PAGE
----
The Federal Ministry Of Science and Technology through the National Centre For Technology Management (NACETEM) on Tuesday and Wednesday held a virtually National Workshop on Science Diplomacy respectively.
In his address presented virtually by the Minister For Science and Technology, Mohammad Abdullah explained that science diplomacy is a process by which states represent themselves and their interest in the international arena when it comes to areas of knowledge.
He explained further that it is a crucial soft power within the diplomatic channels that can be used to address global issues.
The Minister revealed that the unsuccessful attempts at addressing global climate change impacts is not unconnected to the existing gap between the scientists and the political leaders.
According to his address, “Distinguished ladies and gentlemen, it is my profound pleasure to present this keynote address on Science Diplomacy and Sustainable Development (SD4SD) and also welcome participants to this Workshop. Today’s event will remind us of the significance of Science and Technology in creating a crisis – free society that promotes peace and prosperity irrespective of race and colour.
“You are no doubt aware that the present challenges facing the world are making it clearer that there is need for cooperation among nations more than before. The existing relations among nations could be fostered through knowledge sharing and interactions among the scientific communities. Science Diplomacy, a process by which states represent themselves and their interests in the international arena when it comes to areas of knowledge, is a crucial soft power within the diplomatic channels that can be used to address global issues. Through it, a country can project influence and importance on a global scale even more than the existing forms of diplomacy among nations. In their efforts to produce vaccines to stop the spread the COVID-19 pandemic, scientists crossed the international and political boundaries and the results are obvious. Many vaccines have been produced while researches are still going on to improve their efficacy.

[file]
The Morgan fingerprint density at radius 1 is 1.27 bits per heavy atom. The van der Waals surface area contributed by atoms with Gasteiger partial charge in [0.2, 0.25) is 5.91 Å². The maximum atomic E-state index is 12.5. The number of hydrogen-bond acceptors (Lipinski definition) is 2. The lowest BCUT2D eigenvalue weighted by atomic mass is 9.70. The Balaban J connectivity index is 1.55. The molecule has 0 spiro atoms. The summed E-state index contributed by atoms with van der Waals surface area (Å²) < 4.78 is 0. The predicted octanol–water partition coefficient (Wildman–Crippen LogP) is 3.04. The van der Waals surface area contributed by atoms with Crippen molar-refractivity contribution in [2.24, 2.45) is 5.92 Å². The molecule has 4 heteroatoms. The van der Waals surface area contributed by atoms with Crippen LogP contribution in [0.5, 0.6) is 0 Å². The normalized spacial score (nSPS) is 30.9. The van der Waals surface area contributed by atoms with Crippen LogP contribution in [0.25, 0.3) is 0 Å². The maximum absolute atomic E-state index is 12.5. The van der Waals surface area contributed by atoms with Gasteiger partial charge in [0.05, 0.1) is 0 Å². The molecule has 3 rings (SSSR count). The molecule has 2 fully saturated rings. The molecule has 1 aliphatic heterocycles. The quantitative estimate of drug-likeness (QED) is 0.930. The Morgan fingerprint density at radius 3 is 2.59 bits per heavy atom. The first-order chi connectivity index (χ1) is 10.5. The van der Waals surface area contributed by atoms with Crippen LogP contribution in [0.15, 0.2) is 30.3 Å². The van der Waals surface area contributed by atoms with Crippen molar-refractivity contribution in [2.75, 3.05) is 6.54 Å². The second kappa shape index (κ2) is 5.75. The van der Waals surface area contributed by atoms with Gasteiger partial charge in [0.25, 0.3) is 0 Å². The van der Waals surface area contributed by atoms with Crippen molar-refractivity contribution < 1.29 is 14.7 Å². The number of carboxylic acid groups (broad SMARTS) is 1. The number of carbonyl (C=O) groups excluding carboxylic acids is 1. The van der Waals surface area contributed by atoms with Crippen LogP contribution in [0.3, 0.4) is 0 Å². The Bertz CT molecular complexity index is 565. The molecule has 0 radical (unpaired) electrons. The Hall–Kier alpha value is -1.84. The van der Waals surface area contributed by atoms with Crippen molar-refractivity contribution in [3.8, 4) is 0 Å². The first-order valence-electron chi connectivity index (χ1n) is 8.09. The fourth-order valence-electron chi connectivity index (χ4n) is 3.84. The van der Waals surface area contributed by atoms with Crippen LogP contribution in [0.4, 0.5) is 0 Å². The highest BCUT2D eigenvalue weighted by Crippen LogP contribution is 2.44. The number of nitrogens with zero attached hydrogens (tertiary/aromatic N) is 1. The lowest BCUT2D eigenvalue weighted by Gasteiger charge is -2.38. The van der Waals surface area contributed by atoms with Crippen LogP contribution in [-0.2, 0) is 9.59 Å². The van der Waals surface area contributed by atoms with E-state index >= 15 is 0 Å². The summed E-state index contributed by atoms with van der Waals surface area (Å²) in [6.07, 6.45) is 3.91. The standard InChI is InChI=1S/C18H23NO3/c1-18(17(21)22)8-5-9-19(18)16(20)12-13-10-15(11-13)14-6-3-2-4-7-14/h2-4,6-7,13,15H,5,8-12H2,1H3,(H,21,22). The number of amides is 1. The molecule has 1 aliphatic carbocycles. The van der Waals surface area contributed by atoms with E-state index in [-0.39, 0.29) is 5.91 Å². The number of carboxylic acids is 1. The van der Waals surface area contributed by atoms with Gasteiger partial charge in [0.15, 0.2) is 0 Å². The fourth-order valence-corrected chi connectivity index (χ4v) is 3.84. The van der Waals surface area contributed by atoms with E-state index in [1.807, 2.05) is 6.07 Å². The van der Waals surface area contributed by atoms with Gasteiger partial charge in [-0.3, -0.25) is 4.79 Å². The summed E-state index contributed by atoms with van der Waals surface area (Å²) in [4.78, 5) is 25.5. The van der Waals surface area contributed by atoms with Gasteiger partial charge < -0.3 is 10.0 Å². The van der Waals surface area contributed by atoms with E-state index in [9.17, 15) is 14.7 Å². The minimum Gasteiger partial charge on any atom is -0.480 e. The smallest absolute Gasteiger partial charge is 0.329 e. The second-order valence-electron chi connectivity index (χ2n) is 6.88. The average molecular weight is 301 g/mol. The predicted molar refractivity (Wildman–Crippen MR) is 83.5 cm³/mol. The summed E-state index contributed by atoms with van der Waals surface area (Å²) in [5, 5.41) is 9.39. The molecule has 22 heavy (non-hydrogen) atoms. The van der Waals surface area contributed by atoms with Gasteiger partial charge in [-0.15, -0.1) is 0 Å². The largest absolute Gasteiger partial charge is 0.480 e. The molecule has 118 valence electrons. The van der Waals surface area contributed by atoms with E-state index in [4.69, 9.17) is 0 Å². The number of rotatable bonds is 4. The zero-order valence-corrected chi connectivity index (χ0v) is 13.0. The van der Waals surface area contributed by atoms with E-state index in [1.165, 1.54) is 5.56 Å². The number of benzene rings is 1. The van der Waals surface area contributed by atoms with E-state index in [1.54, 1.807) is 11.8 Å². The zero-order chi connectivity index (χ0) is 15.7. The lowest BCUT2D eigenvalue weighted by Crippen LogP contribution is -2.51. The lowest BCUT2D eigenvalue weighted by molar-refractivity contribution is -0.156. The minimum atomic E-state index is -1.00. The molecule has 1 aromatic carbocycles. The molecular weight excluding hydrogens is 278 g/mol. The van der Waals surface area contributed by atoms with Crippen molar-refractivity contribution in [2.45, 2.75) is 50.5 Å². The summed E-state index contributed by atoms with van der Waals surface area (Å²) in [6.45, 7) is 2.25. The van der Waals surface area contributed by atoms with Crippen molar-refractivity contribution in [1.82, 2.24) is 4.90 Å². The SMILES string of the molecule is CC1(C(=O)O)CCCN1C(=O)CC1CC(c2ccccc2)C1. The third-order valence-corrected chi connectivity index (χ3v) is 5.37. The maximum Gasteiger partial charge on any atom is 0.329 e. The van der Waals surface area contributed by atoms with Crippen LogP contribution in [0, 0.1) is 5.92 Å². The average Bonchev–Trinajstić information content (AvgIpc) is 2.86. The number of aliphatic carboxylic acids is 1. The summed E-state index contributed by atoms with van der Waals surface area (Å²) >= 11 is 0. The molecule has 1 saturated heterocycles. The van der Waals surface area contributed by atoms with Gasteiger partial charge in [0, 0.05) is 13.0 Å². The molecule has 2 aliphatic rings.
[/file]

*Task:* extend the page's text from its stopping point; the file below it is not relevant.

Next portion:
“The unsuccessful attempts at addressing global climate change impacts is not unconnected to the existing gap between the scientists and the political leaders. Through Science Diplomacy, nations can come together and implement agreements on emission cuts and embark on sustainable methods of resources exploitation and utilization to make the world a better place to live.
“Science, technology and innovation is unarguably the modern engine that drives sustainable development both locally and globally. It can be argued that Nigeria as a nation has what it takes to advance locally and connect with opportunities offered by international partnerships to further enhance her development as a nation, but a lot needs to be done. This keynote speech briefly highlights the place of science, technology and innovation and the role of international relations in Nigeria’s sustainable development.
“Science involves the generation of knowledge in a systematic manner, based on well-defined and replicable methods. Since the development of the scientific process, which begins with the formulation of testable propositions and hypotheses, human life has been transformed completely. For instance, advances in engineering and medicine have improved quality of life considerably. However, the application of the scientific method is not limited to the positivist world of natural, physical and medical sciences; science finds application also in the configuration, rate and direction of human interaction. Thus, it is not an anomaly to speak about how we can deploy science in international relations. Moreover, the true essence of science is to make human life more meaningful; hence, it is apt to reflect on how we can deploy science in sustainable development.
“International relations concerns the dynamic connections among political entities – particularly, countries – on one hand, and among countries and the global political system produced by their interaction. In other words, there is the relationship between countries, and there is the relationship of countries with the international political, legal and economic systems. Viewed this way, it becomes easy to see how science can be a critical issue in international relations.
” Not only do countries trade in knowledge, the remit of this trade is heavily influenced by multilateral organs produced by the interaction of these countries. A case in point is how the World Intellectual Property Organisation (WIPO) regulates the global intellectual property (IP) system although most countries have their own domestic IP governance.
From the foregoing, we can easily see how international relations is connected to sustainable development.
” Sustainable development is premised on the principle of attaining human development goals (such as affordable housing, reliable transportation infrastructure, food security and so on) without compromising the capacity of the natural environment to continue supporting the attainment of the development goals. In other words, with sustainable development, we imply that we develop today without limiting the development chances of future generations. Clearly, achieving this requires common goals, trust, cooperation and mutual understanding among nations on a global scale. It is impossible to attain sustainable development in a world where every country looks out only for itself or is indifferent to the plight of others.